By Paul Noe
Vice President, Public Policy
As we recognize National Forest Products Week (October 15 -21), let’s take a moment to highlight our industry’s enormous contribution to manufacturing and underscore the American Forest & Paper Association’s (AF&PA) mission to help it grow through common-sense, fact-based public policy.
The forest products industry accounts for approximately four percent of total U.S. manufacturing GDP and is among the top 10 manufacturing sector employers. We produce over $200 billion in products annually and employ 900,000 men and women in rural and urban communities across 45 states. We meet a payroll of approximately $50 billion per year and support about 2.4 million jobs.
The American free enterprise system has been one of the greatest engines for prosperity and liberty in history, and it can deliver a promising future for the USA and the world. The U.S. manufacturing sector has been a key driver of this success, with the highest economic multiplier of any economic sector, and contributing12% of US GDP, or $2.17 trillion. Manufacturing also supports about one in six private sector jobs (18.5 million), and the average annual compensation for full-time equivalent worker ($79,553) is 24% higher than the average American worker.
But, the U.S. also faces growing challenges in an increasingly competitive global economy. Large swaths of the American economy have been distorted by regulatory mandates and incentives, with an average of 3500 new federal rules each year contributing to an invisible tax on the order of $2 trillion annually by some estimates. Manufacturers spend almost $20,000 per employee to comply with regulations -- nearly double the cost for all U.S. businesses. And too often, manufacturers that want to expand are stymied by cumbersome permitting processes.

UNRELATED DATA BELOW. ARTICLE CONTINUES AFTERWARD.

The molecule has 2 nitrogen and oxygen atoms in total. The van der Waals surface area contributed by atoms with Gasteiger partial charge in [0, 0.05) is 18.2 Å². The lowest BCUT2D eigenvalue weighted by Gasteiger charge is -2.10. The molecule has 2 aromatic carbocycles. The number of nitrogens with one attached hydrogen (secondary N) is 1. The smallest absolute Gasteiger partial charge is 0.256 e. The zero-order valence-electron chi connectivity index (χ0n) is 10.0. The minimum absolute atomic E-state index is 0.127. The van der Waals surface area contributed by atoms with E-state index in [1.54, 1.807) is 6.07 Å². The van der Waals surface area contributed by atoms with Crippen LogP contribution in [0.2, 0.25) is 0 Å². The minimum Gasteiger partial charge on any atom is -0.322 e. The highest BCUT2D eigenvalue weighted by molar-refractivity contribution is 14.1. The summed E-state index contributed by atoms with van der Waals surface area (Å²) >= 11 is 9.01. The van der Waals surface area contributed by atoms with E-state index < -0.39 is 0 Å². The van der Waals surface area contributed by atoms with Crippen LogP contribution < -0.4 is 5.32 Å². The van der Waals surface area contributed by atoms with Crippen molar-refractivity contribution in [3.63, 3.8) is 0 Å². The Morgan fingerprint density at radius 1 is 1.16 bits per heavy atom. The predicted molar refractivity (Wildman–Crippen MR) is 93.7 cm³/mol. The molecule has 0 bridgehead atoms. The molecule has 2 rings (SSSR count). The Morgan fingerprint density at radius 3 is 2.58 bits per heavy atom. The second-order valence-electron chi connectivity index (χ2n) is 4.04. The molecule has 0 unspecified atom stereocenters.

Poorly-designed regulations may cause more harm than good; stifle innovation, growth and job creation; waste limited resources; undermine sustainable development; and erode the public’s confidence in government. On the other hand, when sensible, evidence-based regulations respond to compelling public need, such as material failures of private markets, they can provide vital benefits, such as the protection of the environment, public health and safety, civil rights, consumers and investors.
AF&PA supports regulation and a regulatory system that does more good than harm. If we need to regulate, our goal should be sustainable regulation – regulation that remedies gaps in our free market system and addresses economic needs, environmental concerns and social expectations. There is no better place for a robust manufacturing sector than the United States, which has productive workers, creative entrepreneurs and innovators, abundant resources, a strong democratic legal system, and regulatory agencies capable of smarter regulation.
Smarter regulation can liberate the creativity and competition that produce economic growth, jobs and opportunity for us all.